State Legislature 2020: Kathy Kelker
When I ran for the first time, I was motivated by concerns about children growing up in my North Park/Northern Elevation District. In December 2016, there were 3,396 children in foster care in Montana. Yellowstone County had about 880 children who were found to be neglected. As an adoptive parent and former foster parent, I was alarmed that so many children were being identified as neglected, largely because of parents using drugs. In my second term, I was able to pass a bill requiring the state to form a Child Abuse and Neglect Review Commission. The Review Commission studies what has happened to cause a child to suffer neglect or abuse. It was satisfying to see that this commission could be part of improving child protection.
As I look forward to my fourth term, I have shifted more to economic concerns, particularly the foundations that support a middle income lifestyle. In my district there are families who struggle to pay their bills and that situation has gotten much worse during the pandemic. Many of my constituents are essential workers in healthcare, public safety and basic services. They cannot work at home, and they have struggled to find childcare for their children who were involved in distance learning. Some families did not have the computers and wi-fi necessary to participate in the virtual process.
As I hear from constituents, 1 am motivated to focus on issues that support the middle-class lifestyle. The key ingredients of this lifestyle are having good-paying jobs, owning a home, being able to save for retirement, providing education for children, having health security (insurance), having transportation for adults, and enjoying regular family vacations. Focusing on these foundational areas demands innovation and new thinking at the legislature, and I want to be part of that.
At this moment, economists are predicting a slow, stop-and-go economic recovery from the effects of the pandemic, including permanent losses of some jobs and significant reductions in income extending perhaps into 2022 and beyond. My policy priorities for the recovery include the following:
Safety. Recovery depends on protecting public health. Community recovery requires COVID-19 testing capacity, public compliance with recommendations, and a health care system with the capacity to respond to hotspots of COVID-19. Using confidence-building measures like temperature checking, handwashing stations, self-checkout at stores, plexiglass shields between tables in restaurants will help people to adjust to the new normal.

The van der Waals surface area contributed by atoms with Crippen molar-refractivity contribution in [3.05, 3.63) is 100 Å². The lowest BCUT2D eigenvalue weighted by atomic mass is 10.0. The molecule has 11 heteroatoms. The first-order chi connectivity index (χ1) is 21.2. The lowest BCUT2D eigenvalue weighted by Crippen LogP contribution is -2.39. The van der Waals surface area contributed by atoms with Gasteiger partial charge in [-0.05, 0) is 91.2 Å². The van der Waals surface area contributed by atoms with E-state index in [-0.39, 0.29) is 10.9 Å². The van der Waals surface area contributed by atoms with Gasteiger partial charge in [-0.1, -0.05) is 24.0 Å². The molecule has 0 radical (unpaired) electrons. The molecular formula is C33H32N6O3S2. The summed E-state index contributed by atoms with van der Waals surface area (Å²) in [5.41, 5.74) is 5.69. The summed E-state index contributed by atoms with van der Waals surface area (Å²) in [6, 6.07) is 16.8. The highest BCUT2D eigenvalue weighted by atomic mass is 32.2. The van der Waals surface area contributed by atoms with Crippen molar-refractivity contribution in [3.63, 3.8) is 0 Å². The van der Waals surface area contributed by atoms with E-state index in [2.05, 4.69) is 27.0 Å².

Communication. The federal government has provided funds for unemployed workers, loans for businesses and funds to cover public health costs. The general public and business owners in particular must have easy access to information about the funds that may be available. Free consultations and sharing of information will continue to be needed.
Quick Job Connections. Existing employment agencies need to connect the newly unemployed quickly with talent-seeking industries.
Skill-up Training. Because of the pandemic, some companies will change their models for doing business. Workers who are unemployed or existing employees who may need new skills will require training.
Buying Locally. Small businesses can survive the pandemic only if consumers make purchases locally.
Innovation. Though it may seem counter-intuitive, during this significant economic slump is a good time to increase investment in entrepreneurship, education, and research.
Partnerships. During economic recovery, coordination of efforts at the local level will be an effective way to assist businesses and support people looking for work.
Legislatures tend to be a reactive and cautious about making long-term commitments. But state government should also be the people’s instrument for shaping their shared future. Montana has one of the oldest populations in the nation. Because of this aging population, Montana is on the edge of dramatic demographic changes that over the next 25 years could undermine our economy and lifestyle.
The number of Montana’s working-aged adults is forecast to fall even as the share of Montanans over age 65 rapidly rises. Because of this loss of skilled workers, the Legislature has a crucial role to play in maximizing workforce training and business productivity and educating the next generation to contribute fully to society. Our success will depend in large part on our willingness to favor long-term gain for the whole state over short-term, self-interested expediency.
In the near term, Montana needs wider avenues for adult retraining and college degree completion, better coordination between higher education and employers through internships and apprenticeships, and more opportunity for high school students to acquire college-level credits or technical certification while in high school.